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The People v. Aaron Ray Wilson


December 29, 2010


(Super. Ct. No. 085179)

The opinion of the court was delivered by: Blease, Acting P.J.

P. v. Wilson CA3


California Rules of Court, rule 8.1115(a), prohibits courts and parties from citing or relying on opinions not certified for publication or ordered published, except as specified by rule 8.1115(b). This opinion has not been certified for publication or ordered published for purposes of rule 8.1115.


Following the denial of his motion to suppress (Pen. Code, § 1538.5),*fn1 a jury found defendant Aaron Ray Wilson guilty of carrying a concealed dirk or dagger (§ 12020, subd. (a)(4)). In a bifurcated proceeding, the trial court found true allegations defendant had three prior strike convictions (§ 667, subds. (b)-(i)) and served three prior prison terms (§ 667.5, subd. (b)).

Sentenced to 28 years to life in state prison,*fn2 defendant appeals, contending, among other things, that the trial court erred in denying his motion to suppress a knife (the alleged dirk or dagger) seized from his back pocket during a pat down search initiated after a police officer was dispatched to a public park to investigate "five subjects [possibly] smoking H and S in the men's restroom."*fn3 Defendant argues his detention was unlawful because it "was based entirely on an uncorroborated anonymous tip" and "the seizure of the knife was the result of police exploitation of [that] unlawful detention."

We shall conclude that the officer who detained and searched defendant lacked the reasonable suspicion necessary to justify the detention, and that the knife was fruit of defendant's unlawful detention. Accordingly, we shall reverse the judgment and remand the matter to the trial court with directions to vacate its order denying defendant's motion to suppress.*fn4


Prior to trial, defendant moved to suppress the evidence seized during an investigatory stop and search of his person, including the alleged dirk or dagger that was the basis for the sole charge against him, on the ground it was obtained as the result of an unlawful search.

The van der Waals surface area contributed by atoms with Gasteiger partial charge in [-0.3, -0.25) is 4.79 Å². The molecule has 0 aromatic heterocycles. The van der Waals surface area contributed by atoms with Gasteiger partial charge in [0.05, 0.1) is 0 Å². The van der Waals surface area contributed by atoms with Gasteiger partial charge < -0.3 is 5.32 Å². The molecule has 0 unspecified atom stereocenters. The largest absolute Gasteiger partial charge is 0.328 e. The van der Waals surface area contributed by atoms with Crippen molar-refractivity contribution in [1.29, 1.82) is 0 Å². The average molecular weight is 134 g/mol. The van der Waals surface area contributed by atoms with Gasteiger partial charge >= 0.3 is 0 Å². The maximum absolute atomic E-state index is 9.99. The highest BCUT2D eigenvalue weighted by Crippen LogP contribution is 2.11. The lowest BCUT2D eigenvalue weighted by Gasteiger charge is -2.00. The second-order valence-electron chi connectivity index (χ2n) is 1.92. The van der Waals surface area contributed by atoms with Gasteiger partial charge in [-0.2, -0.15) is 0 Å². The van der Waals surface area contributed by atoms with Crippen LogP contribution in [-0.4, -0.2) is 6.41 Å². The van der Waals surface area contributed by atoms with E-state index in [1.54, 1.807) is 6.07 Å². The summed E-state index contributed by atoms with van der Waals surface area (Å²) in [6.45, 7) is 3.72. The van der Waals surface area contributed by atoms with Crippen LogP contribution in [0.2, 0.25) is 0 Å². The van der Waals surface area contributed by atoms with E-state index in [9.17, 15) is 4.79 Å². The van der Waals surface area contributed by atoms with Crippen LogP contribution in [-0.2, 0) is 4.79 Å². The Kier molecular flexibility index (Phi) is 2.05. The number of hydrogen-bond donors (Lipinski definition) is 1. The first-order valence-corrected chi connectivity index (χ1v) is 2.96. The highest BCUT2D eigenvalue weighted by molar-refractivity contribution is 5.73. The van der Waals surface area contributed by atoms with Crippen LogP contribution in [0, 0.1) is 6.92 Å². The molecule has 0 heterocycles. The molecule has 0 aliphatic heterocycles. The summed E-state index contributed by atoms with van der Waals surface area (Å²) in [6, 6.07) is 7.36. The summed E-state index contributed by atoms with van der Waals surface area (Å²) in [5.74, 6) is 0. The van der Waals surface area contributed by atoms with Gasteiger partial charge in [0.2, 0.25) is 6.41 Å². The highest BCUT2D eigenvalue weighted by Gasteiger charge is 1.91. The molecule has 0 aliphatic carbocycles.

Officer Gina Bell of the Woodland Police Department was the only witness to testify at the hearing on defendant's motion. She testified as follows: At approximately 3:00 p.m. on September 24, 2008, she "was dispatched to five subjects," three males and two females, possibly smoking an illegal substance inside the men's restroom at Harris Park in Woodland.*fn5 So far as the record reveals, there is no audio recording of the report made to law enforcement, and nothing is known about the reporting party or when the report was made.

When Bell arrived at the location specified in the dispatch, she saw three males and two females, including defendant and his wife, standing in a circle near the restrooms. Bell recognized three of the five people, not including defendant, "from prior police contacts." One of the individuals, not defendant, was known by Bell to wear a buck knife "four inches, always visible, in a sheath on his right side."

Bell, who was in uniform and armed, immediately asked the five individuals to sit on a curb "for officer safety purpose[s]" because "[t]here was [sic] five of them and one of me." They complied, and she radioed for assistance. Bell waited with the five individuals until two additional officers arrived. She then checked in and around the restrooms, while the other officers kept watch over the five individuals. Bell found a small plastic baggie floating in a toilet in the women's restroom. There was nothing in the baggie; however, she had seen contraband in that type of bag in the past, and based on her training and experience, knew "people try to flush contraband, and plastic baggies float."

When Bell finished checking the restrooms, she questioned and searched each of the five individuals one after the other. Three individuals were questioned and searched before defendant. The first indicated he was on parole, was searched, and released. The second consented to a search of her bag, a methamphetamine pipe was recovered, and she was placed under arrest. The third, who carried the visible buck knife, was searched and released. Defendant advised Bell that he was not on parole or probation, and Bell asked him "if he had anything on him he shouldn't have and he did not answer." Defendant conversed with his wife, and Bell overheard defendant's wife mention something about knives. Bell asked defendant about the knives, and he responded that he had "a lot of them." Bell then performed a pat down search of defendant "for [her] safety." Among other things, she seized a knife from his back pocket.